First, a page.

However, I wouldn’t have been allowed the bus-to-movie at that age, nor was I allowed to roam the mall with friends until 13 or so. That was thirty years ago… and it sounds remarkably like your mom’s comfort zone, doesn’t it?
I suspect I wouldn’t have done the bus to the movie in 6th grade, either, Ann, though I do remember getting to ride the bus from Everett to Seattle (30 miles) in 8th grade with a girlfriend, to have fish and chips and wander the waterfront for a few hours. I don’t know if my mom thought I was exceptionally responsible or if she was just tuned out (maybe a bit of both!). In the case of Boulder, we have a compact and safe town where (and this is ironic, considering low school bus ridership) lots of kids grow up riding the excellent community transit system we have. I’d definitely insist she be in a group at this age, though. And no mall roaming. Yet. (Ever?) BTW, SO excellent to see you back at S&R. Not like I’m posting at any remotely responsible rate.
In most other countries i’ve been to, kids ride public transport to school. In Korea, i saw children as young as five (some of them i knew the age because i taught them during the day) out basically alone after dark. Of course, culturally it was expected that a child outside is everyone’s child to look after and if the kid did something bone-headed and was punished for it by a stranger, the parent would thank the stranger…as opposed to threatening legal action.
I always wished that i got to ride the bus. My parents had a sick, nasty habit of choosing houses that were just inside the “you’re on your own” circle. My elementary school was in the neighborhood, so that wasn’t bad. It was a long walk to middle school (and included a pedestrian overpass spanning a six-lane interstate…one kid while i was there tried to actually cross the freeway and met a rather grisly end by 18-wheeler bumper). The walk to high school was about 3/4 of a mile into the teeth of a winter wind tunnel, but that was better than walking 3/4 of a mile in the wrong direction, earlier to catch a bus. Student parking permits were hard to get, but it didn’t matter. My mother would have laughed in my face at the idea of needing a car to get to school.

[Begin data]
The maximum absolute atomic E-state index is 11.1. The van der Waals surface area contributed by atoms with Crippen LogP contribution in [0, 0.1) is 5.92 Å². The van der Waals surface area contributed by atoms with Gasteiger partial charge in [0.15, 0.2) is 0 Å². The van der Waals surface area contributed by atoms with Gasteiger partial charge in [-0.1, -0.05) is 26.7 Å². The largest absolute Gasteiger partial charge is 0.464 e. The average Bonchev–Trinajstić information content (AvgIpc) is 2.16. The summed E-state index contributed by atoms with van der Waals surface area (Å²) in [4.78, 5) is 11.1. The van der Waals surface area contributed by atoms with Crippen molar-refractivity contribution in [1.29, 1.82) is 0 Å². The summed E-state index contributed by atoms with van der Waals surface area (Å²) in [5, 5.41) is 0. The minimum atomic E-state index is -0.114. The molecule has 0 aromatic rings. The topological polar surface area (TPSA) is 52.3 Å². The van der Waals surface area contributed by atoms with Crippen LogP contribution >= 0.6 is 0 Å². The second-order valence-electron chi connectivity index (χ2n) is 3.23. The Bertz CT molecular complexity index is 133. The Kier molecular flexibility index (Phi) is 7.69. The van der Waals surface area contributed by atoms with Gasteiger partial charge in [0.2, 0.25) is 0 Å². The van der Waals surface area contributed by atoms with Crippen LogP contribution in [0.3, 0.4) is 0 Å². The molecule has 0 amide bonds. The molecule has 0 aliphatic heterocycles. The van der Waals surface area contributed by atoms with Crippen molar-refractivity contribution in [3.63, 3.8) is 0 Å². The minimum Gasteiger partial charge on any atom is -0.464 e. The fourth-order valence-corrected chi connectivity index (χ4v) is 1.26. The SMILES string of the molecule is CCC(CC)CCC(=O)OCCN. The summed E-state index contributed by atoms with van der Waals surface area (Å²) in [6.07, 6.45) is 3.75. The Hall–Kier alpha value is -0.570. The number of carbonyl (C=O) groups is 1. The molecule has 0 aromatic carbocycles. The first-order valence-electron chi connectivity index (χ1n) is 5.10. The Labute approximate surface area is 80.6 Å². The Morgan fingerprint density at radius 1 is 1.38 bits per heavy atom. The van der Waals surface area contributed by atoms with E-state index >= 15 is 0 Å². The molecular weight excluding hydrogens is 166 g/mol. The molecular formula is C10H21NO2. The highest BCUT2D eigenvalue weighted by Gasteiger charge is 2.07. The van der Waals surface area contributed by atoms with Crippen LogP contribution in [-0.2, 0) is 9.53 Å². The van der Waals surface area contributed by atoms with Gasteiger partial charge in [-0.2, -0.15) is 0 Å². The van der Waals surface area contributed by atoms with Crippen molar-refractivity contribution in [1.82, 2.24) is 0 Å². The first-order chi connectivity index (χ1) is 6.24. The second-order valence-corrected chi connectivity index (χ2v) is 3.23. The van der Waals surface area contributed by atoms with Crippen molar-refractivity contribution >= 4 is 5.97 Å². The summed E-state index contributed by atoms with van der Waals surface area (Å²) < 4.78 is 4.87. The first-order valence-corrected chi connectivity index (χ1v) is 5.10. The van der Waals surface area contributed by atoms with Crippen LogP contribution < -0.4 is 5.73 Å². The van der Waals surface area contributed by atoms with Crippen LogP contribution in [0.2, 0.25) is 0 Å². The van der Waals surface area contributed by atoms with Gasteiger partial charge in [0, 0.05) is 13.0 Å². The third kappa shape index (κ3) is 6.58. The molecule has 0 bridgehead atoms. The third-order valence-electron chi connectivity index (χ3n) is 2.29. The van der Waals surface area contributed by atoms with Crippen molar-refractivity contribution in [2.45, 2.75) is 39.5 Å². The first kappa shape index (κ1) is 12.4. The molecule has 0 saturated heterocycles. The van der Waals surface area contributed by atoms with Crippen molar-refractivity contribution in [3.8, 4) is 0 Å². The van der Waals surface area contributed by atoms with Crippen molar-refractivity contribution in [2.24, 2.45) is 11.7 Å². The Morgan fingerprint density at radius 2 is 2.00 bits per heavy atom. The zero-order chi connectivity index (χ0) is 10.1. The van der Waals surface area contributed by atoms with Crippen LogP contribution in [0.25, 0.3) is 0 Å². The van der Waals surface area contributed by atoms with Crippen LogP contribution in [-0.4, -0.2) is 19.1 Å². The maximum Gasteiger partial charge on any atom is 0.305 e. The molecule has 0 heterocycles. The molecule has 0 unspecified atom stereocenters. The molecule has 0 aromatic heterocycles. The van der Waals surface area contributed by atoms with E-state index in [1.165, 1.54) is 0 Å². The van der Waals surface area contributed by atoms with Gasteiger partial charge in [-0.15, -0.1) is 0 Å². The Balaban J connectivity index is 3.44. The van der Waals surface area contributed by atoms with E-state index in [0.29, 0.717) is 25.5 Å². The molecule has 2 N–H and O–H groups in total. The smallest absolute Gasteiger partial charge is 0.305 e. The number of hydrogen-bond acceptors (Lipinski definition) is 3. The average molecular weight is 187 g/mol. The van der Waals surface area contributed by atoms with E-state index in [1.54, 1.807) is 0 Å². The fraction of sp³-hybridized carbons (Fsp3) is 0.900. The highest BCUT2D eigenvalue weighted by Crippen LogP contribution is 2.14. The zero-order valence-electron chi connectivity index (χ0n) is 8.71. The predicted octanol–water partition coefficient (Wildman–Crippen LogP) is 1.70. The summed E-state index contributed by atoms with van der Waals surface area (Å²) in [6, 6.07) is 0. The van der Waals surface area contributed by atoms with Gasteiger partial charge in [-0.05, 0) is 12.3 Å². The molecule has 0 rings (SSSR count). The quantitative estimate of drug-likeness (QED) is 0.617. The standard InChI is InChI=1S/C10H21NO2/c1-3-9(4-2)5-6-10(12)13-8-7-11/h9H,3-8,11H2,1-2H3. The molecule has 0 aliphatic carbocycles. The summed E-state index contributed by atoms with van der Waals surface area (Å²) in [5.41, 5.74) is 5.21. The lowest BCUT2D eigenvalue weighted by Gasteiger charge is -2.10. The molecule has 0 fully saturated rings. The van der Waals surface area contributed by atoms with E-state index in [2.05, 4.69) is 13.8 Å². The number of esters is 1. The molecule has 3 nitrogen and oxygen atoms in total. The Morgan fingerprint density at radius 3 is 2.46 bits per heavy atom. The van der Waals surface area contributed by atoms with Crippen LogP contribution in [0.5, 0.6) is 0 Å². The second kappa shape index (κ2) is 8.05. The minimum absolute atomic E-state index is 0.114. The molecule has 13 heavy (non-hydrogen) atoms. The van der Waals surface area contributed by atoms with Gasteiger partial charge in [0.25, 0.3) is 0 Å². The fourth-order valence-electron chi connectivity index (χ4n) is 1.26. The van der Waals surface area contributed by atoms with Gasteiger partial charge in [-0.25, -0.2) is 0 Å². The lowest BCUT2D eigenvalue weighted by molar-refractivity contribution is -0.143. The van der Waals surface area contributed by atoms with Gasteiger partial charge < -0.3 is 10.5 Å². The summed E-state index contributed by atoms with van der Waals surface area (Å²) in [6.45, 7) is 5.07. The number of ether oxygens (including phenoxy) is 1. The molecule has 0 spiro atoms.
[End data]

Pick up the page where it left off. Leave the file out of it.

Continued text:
We’ve got our priorities with kids all out of whack. For example, if you buy the DVD covering the first few seasons of Sesame Street, it comes with a warning that the content is not suitable for preschoolers. Mostly, the warning is because of the very first SS scene where the little girl meets Gordon and he shows her around the neighborhood, followed by cookies and milk with Gordon and Maria. Gordon, you see, is a stranger and strangers are dangerous…never mind that Gordon was a school teacher. Maybe that’s what’s wrong with me, i watched all those dangerous Sesame Street episodes when i was a preschooler.
A fearful, coddled nation we’ve become. Decadence…and then the fall.
This winter, I moved into a house that’s two blocks from my son’s elementary school. I would normally pick him up on my way home from the office, but be couldn’t wait for the weather to warm up this spring so he could start walking to my place. He prefers the shoe-leather express to the car.
Our district is pretty rural, and it’s 110 square miles in size, so bussing is a huge issue. Middle and high school students don’t even have the option to walk because the school is so far out of town. Only seniors and students taking classes at the local college are allowed to drive, and that seems to work out just fine.
Nice piece, Wendy.
A few of the comments remind me of the lady in NYC who taught her very young son how to navigate the subway system. Safe? He seems to be.
I am always amazed at the great amount of traffic the school year brings. I think every parent must be taking their kids to school. But I still see buses and kids walking, depending on the neighborhood. Of course having about 7 colleges/universities in town doesn’t help much.
What I absolutely detest about school buses here though, is that they don’t pick up a group of students at various spots throughout the neighborhoods, but they stop in front of each individual house and everyone behind it and in front must wait while the kids dart out of their houses. It can be quite enraging getting stuck behind that. One guy here at work called in once and said he couldn’t make it in because he got stuck behind a school bus lol.